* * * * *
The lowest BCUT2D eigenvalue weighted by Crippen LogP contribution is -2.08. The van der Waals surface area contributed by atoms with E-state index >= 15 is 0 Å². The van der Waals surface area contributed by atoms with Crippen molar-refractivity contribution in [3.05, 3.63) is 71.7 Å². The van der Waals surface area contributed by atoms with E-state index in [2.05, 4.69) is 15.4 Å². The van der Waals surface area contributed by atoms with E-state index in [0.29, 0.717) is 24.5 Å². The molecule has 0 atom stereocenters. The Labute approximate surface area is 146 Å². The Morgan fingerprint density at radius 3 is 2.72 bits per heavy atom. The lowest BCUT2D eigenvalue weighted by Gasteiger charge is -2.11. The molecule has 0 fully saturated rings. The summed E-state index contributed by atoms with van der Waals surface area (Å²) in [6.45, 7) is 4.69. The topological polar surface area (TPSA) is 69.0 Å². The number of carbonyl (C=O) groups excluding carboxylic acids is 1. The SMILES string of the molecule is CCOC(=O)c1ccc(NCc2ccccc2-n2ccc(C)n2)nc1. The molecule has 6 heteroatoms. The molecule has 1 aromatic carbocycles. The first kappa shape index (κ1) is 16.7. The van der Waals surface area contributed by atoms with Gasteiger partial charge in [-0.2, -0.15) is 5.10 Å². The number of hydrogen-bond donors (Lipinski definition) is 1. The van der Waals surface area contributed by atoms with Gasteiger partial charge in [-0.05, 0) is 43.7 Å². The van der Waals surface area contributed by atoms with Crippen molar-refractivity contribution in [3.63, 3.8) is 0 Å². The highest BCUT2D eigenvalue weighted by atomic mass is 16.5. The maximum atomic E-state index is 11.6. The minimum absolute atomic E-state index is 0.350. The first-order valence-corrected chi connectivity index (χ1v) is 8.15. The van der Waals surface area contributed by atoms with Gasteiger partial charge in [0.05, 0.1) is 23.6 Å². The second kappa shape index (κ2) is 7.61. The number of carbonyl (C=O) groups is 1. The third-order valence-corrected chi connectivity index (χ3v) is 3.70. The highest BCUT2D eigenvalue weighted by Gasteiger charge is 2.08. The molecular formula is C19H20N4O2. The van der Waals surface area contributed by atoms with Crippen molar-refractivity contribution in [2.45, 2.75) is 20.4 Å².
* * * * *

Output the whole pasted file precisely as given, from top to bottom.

The lowest BCUT2D eigenvalue weighted by Crippen LogP contribution is -2.08. The van der Waals surface area contributed by atoms with E-state index >= 15 is 0 Å². The van der Waals surface area contributed by atoms with Crippen molar-refractivity contribution in [3.05, 3.63) is 71.7 Å². The van der Waals surface area contributed by atoms with E-state index in [2.05, 4.69) is 15.4 Å². The van der Waals surface area contributed by atoms with E-state index in [0.29, 0.717) is 24.5 Å². The molecule has 0 atom stereocenters. The Labute approximate surface area is 146 Å². The Morgan fingerprint density at radius 3 is 2.72 bits per heavy atom. The lowest BCUT2D eigenvalue weighted by Gasteiger charge is -2.11. The molecule has 0 fully saturated rings. The summed E-state index contributed by atoms with van der Waals surface area (Å²) in [6.45, 7) is 4.69. The topological polar surface area (TPSA) is 69.0 Å². The number of carbonyl (C=O) groups excluding carboxylic acids is 1. The SMILES string of the molecule is CCOC(=O)c1ccc(NCc2ccccc2-n2ccc(C)n2)nc1. The molecule has 6 heteroatoms. The molecule has 1 aromatic carbocycles. The first kappa shape index (κ1) is 16.7. The van der Waals surface area contributed by atoms with Gasteiger partial charge in [-0.2, -0.15) is 5.10 Å². The number of hydrogen-bond donors (Lipinski definition) is 1. The van der Waals surface area contributed by atoms with Gasteiger partial charge in [-0.05, 0) is 43.7 Å². The van der Waals surface area contributed by atoms with Crippen molar-refractivity contribution in [3.63, 3.8) is 0 Å². The highest BCUT2D eigenvalue weighted by atomic mass is 16.5. The maximum atomic E-state index is 11.6. The minimum absolute atomic E-state index is 0.350. The first-order valence-corrected chi connectivity index (χ1v) is 8.15. The van der Waals surface area contributed by atoms with Gasteiger partial charge in [0.05, 0.1) is 23.6 Å². The second kappa shape index (κ2) is 7.61. The number of carbonyl (C=O) groups is 1. The third-order valence-corrected chi connectivity index (χ3v) is 3.70. The highest BCUT2D eigenvalue weighted by Gasteiger charge is 2.08. The molecular formula is C19H20N4O2. The van der Waals surface area contributed by atoms with Crippen molar-refractivity contribution in [2.45, 2.75) is 20.4 Å².